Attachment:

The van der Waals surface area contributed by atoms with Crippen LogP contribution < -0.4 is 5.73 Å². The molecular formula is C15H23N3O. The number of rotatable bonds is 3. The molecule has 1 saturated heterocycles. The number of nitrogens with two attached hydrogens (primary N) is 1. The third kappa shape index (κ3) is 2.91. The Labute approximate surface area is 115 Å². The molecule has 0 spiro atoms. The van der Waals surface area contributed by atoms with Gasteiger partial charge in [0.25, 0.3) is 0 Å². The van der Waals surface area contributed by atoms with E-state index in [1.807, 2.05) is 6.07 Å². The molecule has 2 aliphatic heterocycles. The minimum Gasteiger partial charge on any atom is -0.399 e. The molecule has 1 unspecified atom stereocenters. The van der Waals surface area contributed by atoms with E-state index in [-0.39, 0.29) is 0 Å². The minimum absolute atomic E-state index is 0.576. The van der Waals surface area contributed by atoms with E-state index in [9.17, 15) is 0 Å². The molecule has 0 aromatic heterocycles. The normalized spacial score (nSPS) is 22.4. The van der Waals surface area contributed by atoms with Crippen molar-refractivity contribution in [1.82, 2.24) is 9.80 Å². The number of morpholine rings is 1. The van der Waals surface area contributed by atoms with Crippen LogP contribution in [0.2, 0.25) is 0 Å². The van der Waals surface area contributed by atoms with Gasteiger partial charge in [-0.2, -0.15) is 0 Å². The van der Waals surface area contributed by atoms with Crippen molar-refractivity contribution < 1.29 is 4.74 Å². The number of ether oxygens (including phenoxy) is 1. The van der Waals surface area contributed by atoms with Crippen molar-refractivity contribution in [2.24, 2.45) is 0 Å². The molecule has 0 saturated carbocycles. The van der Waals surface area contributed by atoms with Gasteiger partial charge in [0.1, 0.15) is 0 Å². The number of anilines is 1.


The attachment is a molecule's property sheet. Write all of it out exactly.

The van der Waals surface area contributed by atoms with Crippen LogP contribution < -0.4 is 5.73 Å². The molecular formula is C15H23N3O. The number of rotatable bonds is 3. The molecule has 1 saturated heterocycles. The number of nitrogens with two attached hydrogens (primary N) is 1. The third kappa shape index (κ3) is 2.91. The Labute approximate surface area is 115 Å². The molecule has 0 spiro atoms. The van der Waals surface area contributed by atoms with Gasteiger partial charge in [0.25, 0.3) is 0 Å². The van der Waals surface area contributed by atoms with E-state index in [1.807, 2.05) is 6.07 Å². The molecule has 2 aliphatic heterocycles. The minimum Gasteiger partial charge on any atom is -0.399 e. The molecule has 1 unspecified atom stereocenters. The van der Waals surface area contributed by atoms with E-state index in [-0.39, 0.29) is 0 Å². The minimum absolute atomic E-state index is 0.576. The van der Waals surface area contributed by atoms with E-state index in [9.17, 15) is 0 Å². The molecule has 0 aromatic heterocycles. The normalized spacial score (nSPS) is 22.4. The van der Waals surface area contributed by atoms with Crippen molar-refractivity contribution in [1.82, 2.24) is 9.80 Å². The number of morpholine rings is 1. The van der Waals surface area contributed by atoms with Crippen LogP contribution in [0.2, 0.25) is 0 Å². The van der Waals surface area contributed by atoms with Gasteiger partial charge in [-0.2, -0.15) is 0 Å². The van der Waals surface area contributed by atoms with Crippen molar-refractivity contribution < 1.29 is 4.74 Å². The number of ether oxygens (including phenoxy) is 1. The van der Waals surface area contributed by atoms with Crippen molar-refractivity contribution in [2.24, 2.45) is 0 Å². The molecule has 0 saturated carbocycles. The van der Waals surface area contributed by atoms with Gasteiger partial charge in [0.1, 0.15) is 0 Å². The number of anilines is 1.